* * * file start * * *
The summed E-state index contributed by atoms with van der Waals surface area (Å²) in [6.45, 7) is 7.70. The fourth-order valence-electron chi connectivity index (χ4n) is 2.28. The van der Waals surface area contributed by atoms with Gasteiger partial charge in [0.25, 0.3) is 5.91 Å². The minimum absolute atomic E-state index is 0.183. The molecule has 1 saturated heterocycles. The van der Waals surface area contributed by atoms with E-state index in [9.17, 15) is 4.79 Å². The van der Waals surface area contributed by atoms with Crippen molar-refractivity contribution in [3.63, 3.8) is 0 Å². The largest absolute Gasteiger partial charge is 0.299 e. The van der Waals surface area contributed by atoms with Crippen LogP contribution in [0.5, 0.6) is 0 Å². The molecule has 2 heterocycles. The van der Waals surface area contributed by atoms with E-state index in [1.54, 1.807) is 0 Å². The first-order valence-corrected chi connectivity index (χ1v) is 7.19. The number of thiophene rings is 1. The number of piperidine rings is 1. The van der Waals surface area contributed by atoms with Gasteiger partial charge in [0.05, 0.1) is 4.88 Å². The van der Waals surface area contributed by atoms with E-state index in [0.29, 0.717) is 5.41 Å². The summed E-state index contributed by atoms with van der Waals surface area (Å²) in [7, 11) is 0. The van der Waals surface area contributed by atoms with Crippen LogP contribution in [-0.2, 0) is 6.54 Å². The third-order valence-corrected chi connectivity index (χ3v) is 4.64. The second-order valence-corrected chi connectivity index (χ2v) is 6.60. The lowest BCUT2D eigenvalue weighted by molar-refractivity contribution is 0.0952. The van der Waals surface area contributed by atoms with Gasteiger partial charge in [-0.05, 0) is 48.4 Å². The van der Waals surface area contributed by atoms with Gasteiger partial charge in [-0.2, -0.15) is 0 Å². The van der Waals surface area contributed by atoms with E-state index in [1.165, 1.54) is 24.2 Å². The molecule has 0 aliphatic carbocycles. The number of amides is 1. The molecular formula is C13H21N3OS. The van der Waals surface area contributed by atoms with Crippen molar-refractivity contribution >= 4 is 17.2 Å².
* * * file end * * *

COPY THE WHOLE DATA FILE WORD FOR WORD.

The summed E-state index contributed by atoms with van der Waals surface area (Å²) in [6.45, 7) is 7.70. The fourth-order valence-electron chi connectivity index (χ4n) is 2.28. The van der Waals surface area contributed by atoms with Gasteiger partial charge in [0.25, 0.3) is 5.91 Å². The minimum absolute atomic E-state index is 0.183. The molecule has 1 saturated heterocycles. The van der Waals surface area contributed by atoms with E-state index in [9.17, 15) is 4.79 Å². The van der Waals surface area contributed by atoms with Crippen molar-refractivity contribution in [3.63, 3.8) is 0 Å². The largest absolute Gasteiger partial charge is 0.299 e. The van der Waals surface area contributed by atoms with Crippen LogP contribution in [0.5, 0.6) is 0 Å². The molecule has 2 heterocycles. The van der Waals surface area contributed by atoms with E-state index in [1.54, 1.807) is 0 Å². The first-order valence-corrected chi connectivity index (χ1v) is 7.19. The number of thiophene rings is 1. The number of piperidine rings is 1. The van der Waals surface area contributed by atoms with Gasteiger partial charge in [0.05, 0.1) is 4.88 Å². The van der Waals surface area contributed by atoms with E-state index in [0.29, 0.717) is 5.41 Å². The summed E-state index contributed by atoms with van der Waals surface area (Å²) in [7, 11) is 0. The van der Waals surface area contributed by atoms with Crippen LogP contribution in [-0.2, 0) is 6.54 Å². The third-order valence-corrected chi connectivity index (χ3v) is 4.64. The second-order valence-corrected chi connectivity index (χ2v) is 6.60. The lowest BCUT2D eigenvalue weighted by molar-refractivity contribution is 0.0952. The van der Waals surface area contributed by atoms with Gasteiger partial charge in [-0.05, 0) is 48.4 Å². The van der Waals surface area contributed by atoms with Gasteiger partial charge in [-0.2, -0.15) is 0 Å². The van der Waals surface area contributed by atoms with E-state index in [1.165, 1.54) is 24.2 Å². The molecule has 0 aliphatic carbocycles. The number of amides is 1. The molecular formula is C13H21N3OS. The van der Waals surface area contributed by atoms with Crippen molar-refractivity contribution >= 4 is 17.2 Å².